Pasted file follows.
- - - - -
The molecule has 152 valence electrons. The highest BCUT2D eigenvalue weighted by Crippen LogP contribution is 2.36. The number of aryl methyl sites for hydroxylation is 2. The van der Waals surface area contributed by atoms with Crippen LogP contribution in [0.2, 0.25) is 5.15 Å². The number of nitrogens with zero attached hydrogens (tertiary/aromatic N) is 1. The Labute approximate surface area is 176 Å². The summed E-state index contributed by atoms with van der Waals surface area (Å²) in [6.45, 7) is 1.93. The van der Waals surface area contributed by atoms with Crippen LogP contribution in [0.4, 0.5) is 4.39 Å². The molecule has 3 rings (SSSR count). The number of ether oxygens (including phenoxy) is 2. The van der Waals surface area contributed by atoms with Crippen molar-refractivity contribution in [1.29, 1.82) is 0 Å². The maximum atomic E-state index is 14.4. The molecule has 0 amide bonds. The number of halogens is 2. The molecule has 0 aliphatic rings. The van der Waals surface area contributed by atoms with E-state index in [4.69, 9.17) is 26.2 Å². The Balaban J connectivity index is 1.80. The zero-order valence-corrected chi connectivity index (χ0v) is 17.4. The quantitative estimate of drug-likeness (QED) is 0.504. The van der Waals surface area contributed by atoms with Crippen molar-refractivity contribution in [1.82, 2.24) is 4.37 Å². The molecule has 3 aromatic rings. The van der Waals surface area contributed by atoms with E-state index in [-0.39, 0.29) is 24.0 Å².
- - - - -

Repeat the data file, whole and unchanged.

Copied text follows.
The molecule has 152 valence electrons. The highest BCUT2D eigenvalue weighted by Crippen LogP contribution is 2.36. The number of aryl methyl sites for hydroxylation is 2. The van der Waals surface area contributed by atoms with Crippen LogP contribution in [0.2, 0.25) is 5.15 Å². The number of nitrogens with zero attached hydrogens (tertiary/aromatic N) is 1. The Labute approximate surface area is 176 Å². The summed E-state index contributed by atoms with van der Waals surface area (Å²) in [6.45, 7) is 1.93. The van der Waals surface area contributed by atoms with Crippen LogP contribution in [0.4, 0.5) is 4.39 Å². The molecule has 3 rings (SSSR count). The number of ether oxygens (including phenoxy) is 2. The van der Waals surface area contributed by atoms with Crippen molar-refractivity contribution in [1.29, 1.82) is 0 Å². The maximum atomic E-state index is 14.4. The molecule has 0 amide bonds. The number of halogens is 2. The molecule has 0 aliphatic rings. The van der Waals surface area contributed by atoms with E-state index in [4.69, 9.17) is 26.2 Å². The Balaban J connectivity index is 1.80. The zero-order valence-corrected chi connectivity index (χ0v) is 17.4. The quantitative estimate of drug-likeness (QED) is 0.504. The van der Waals surface area contributed by atoms with Crippen molar-refractivity contribution in [1.82, 2.24) is 4.37 Å². The molecule has 3 aromatic rings. The van der Waals surface area contributed by atoms with E-state index in [-0.39, 0.29) is 24.0 Å².